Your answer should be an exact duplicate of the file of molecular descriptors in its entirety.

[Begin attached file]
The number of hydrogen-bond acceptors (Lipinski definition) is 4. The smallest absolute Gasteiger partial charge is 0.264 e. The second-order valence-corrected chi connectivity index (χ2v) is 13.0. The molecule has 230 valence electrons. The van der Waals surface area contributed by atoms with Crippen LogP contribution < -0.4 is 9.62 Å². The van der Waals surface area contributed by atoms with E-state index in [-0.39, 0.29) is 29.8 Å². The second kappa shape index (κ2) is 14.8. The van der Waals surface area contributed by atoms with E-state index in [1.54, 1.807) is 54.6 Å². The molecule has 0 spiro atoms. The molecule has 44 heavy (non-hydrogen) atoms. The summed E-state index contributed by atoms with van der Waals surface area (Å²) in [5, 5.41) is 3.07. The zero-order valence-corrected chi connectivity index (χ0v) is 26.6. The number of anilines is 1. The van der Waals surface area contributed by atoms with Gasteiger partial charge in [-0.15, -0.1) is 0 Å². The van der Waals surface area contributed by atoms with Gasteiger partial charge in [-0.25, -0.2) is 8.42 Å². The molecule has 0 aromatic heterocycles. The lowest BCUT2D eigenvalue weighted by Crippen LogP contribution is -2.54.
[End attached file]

The number of hydrogen-bond acceptors (Lipinski definition) is 4. The smallest absolute Gasteiger partial charge is 0.264 e. The second-order valence-corrected chi connectivity index (χ2v) is 13.0. The molecule has 230 valence electrons. The van der Waals surface area contributed by atoms with Crippen LogP contribution < -0.4 is 9.62 Å². The van der Waals surface area contributed by atoms with E-state index in [-0.39, 0.29) is 29.8 Å². The second kappa shape index (κ2) is 14.8. The van der Waals surface area contributed by atoms with E-state index in [1.54, 1.807) is 54.6 Å². The molecule has 0 spiro atoms. The molecule has 44 heavy (non-hydrogen) atoms. The summed E-state index contributed by atoms with van der Waals surface area (Å²) in [5, 5.41) is 3.07. The zero-order valence-corrected chi connectivity index (χ0v) is 26.6. The number of anilines is 1. The van der Waals surface area contributed by atoms with Gasteiger partial charge in [-0.15, -0.1) is 0 Å². The van der Waals surface area contributed by atoms with Gasteiger partial charge in [-0.25, -0.2) is 8.42 Å². The molecule has 0 aromatic heterocycles. The lowest BCUT2D eigenvalue weighted by Crippen LogP contribution is -2.54.